Each Tate Lecture requires months of planning

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In a soft, yet subtly demanding voice, speaker Regis Philbin filled the air of McFarlin Auditorium. The lights naturally encouraged the eye to look past nothing but the man in the black suit. Although the podium, the microphone and the balcony’s reach from him only contributed to his distance from the audience, Philbin’s soft essence made his lecture Oct. 9, 2012 feel nothing more personal than a dinner table conversation with the media personality.

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Several years ago, President Turner welcomes Regis to his Tate Lecture, a longstanding tradition of SMU. Photo credit: Taken in 2012 by Sidney Hollingsworth

Since that date, speakers such as Sir Ken Robinson and Sarah Key, among others, have kept Philbin’s company in gracing the stage in SMU’s Tate Lecture Series.

“It is a series that brings thought-provoking and entertaining icons to the SMU campus and Dallas community,” said Brad Cheves, SMU vice president of development and external affairs.

Because of the series’ home, here, on the student-inhabited SMU campus, the series develops a character embodying the university itself.

“The Tate Series works closely with the SMU Student Foundation,” Cheves said.

A representative from Student Foundation is a part of the Tate Board of Directors. With student-involvement residing in the operational branch, the presence of students is simultaneously reflected in the audience; SMU students receive free entry.

Yet the series reflects more than just the students of SMU’s campus.

“A single lecture brings over 2,000 members of the university and Dallas communities to one of campus’ most historic buildings—McFarlin Auditorium,” said Jeff Lockhart, associate director for the Tate Lecture Series.

The Tate Series holds eight events each year, the 2015-2016 season its 34th season.

The series’ same theme of reaching beyond its immediate community is also embodied in its components; a lecture is more than just a lecture.

“Each Tate Lecture speaker participates in a Student Forum,” Lockhart said.

The forum is student-moderated, and available for faculty and staff, as well as area high school students.

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The photographer Platon addresses many at the the Student Forum before his 2014 Tate Lecture. Photo credit: SMU Photos

Beyond the series’ entertainment and discussion components reside a mission of financial responsibility.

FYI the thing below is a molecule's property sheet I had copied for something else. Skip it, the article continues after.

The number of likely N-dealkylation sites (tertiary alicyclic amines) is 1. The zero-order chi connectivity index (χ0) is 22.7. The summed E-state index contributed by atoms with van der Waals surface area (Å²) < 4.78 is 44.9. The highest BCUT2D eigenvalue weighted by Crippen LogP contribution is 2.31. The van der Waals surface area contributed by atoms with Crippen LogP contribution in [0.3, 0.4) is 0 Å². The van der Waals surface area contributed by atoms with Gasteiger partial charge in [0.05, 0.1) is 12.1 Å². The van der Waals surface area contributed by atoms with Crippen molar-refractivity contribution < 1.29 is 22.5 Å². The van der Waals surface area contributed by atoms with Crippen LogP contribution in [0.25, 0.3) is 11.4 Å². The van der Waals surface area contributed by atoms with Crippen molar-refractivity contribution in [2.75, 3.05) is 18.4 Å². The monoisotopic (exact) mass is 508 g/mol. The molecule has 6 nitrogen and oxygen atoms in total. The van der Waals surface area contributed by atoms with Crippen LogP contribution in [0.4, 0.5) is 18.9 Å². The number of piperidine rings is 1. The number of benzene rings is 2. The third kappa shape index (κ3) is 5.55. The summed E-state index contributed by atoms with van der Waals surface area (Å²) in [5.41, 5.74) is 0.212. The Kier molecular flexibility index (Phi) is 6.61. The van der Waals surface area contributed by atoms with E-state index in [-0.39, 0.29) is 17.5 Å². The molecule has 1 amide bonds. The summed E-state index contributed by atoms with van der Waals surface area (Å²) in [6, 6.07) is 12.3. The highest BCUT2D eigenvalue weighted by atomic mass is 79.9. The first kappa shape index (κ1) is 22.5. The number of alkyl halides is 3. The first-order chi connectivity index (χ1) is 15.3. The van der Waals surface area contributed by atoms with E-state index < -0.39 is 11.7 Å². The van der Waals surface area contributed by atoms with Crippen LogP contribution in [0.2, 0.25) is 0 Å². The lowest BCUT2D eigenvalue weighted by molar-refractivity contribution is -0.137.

“The Tate Lecture Series returns more than $800,000 back to SMU for academic scholarships and student programs,” said Cheves, with most of its funds comprising the President’s Scholars Program.

The Tate Series shines its brightest during its eight events each year, but this star is only possible because of the day-to-day procedures.

“The Tate Series is run by the office of Program Services, which is the special events team in Development and External Affairs,” Lockhart said. “Daily operation of the series includes coordinating the event logistics and managing the vendors associated with the Student Forum, President’s Dinner and Lecture.”

Most of the daily processes are dedicated to contacting speakers.

“The Tate staff spends approximately seven months securing speakers through different entities,” Cheves said.

Cheves said that speakers are selected on the basis of recommendations and are selected by reviewing ideas from fellow Board Members, the campus community and patrons.

“It is extremely important that a Tate Board member has heard a potential speaker speak, either personally or through other connections,” Cheves said.

Acquiring speakers for the series is not a one-way street.

“The Tate Series is one of the most prestigious [speaker series] in the country, and because of our long history, speakers are more than inclined to accept our offers to speak at the series,” Lockhart said.

Rob Lowe, Keith Alexander, Kevin Mandia, Fred Chang, James Carville and Karl Rove are the remaining speakers in the 2015-2016 season.

Their legacies, their predecessors and the series’ distinct audience are essential components to the Tate Lecture Series: a series distinctly SMU.

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